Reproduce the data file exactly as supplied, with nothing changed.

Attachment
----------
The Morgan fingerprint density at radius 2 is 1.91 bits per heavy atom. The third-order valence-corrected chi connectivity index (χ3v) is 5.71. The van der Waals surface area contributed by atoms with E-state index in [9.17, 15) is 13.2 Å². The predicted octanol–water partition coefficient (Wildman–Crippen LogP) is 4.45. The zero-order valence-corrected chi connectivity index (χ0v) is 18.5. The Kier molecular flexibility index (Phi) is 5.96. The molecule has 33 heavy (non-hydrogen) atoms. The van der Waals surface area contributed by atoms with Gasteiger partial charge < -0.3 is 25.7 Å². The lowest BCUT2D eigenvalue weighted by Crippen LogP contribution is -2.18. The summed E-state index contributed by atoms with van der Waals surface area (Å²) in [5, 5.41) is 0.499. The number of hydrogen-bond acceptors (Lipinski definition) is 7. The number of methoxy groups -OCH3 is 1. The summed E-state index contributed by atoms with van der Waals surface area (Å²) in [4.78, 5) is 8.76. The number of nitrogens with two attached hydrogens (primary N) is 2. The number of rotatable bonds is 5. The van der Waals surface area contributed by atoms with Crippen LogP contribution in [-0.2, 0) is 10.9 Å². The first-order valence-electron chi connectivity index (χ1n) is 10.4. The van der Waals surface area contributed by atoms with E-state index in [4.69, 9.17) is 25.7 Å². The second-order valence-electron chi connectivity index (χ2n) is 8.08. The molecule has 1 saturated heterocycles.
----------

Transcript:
The Morgan fingerprint density at radius 2 is 1.91 bits per heavy atom. The third-order valence-corrected chi connectivity index (χ3v) is 5.71. The van der Waals surface area contributed by atoms with E-state index in [9.17, 15) is 13.2 Å². The predicted octanol–water partition coefficient (Wildman–Crippen LogP) is 4.45. The zero-order valence-corrected chi connectivity index (χ0v) is 18.5. The Kier molecular flexibility index (Phi) is 5.96. The molecule has 33 heavy (non-hydrogen) atoms. The van der Waals surface area contributed by atoms with Gasteiger partial charge < -0.3 is 25.7 Å². The lowest BCUT2D eigenvalue weighted by Crippen LogP contribution is -2.18. The summed E-state index contributed by atoms with van der Waals surface area (Å²) in [5, 5.41) is 0.499. The number of hydrogen-bond acceptors (Lipinski definition) is 7. The number of methoxy groups -OCH3 is 1. The summed E-state index contributed by atoms with van der Waals surface area (Å²) in [4.78, 5) is 8.76. The number of nitrogens with two attached hydrogens (primary N) is 2. The number of rotatable bonds is 5. The van der Waals surface area contributed by atoms with Crippen LogP contribution in [-0.2, 0) is 10.9 Å². The first-order valence-electron chi connectivity index (χ1n) is 10.4. The van der Waals surface area contributed by atoms with E-state index in [4.69, 9.17) is 25.7 Å². The second-order valence-electron chi connectivity index (χ2n) is 8.08. The molecule has 1 saturated heterocycles.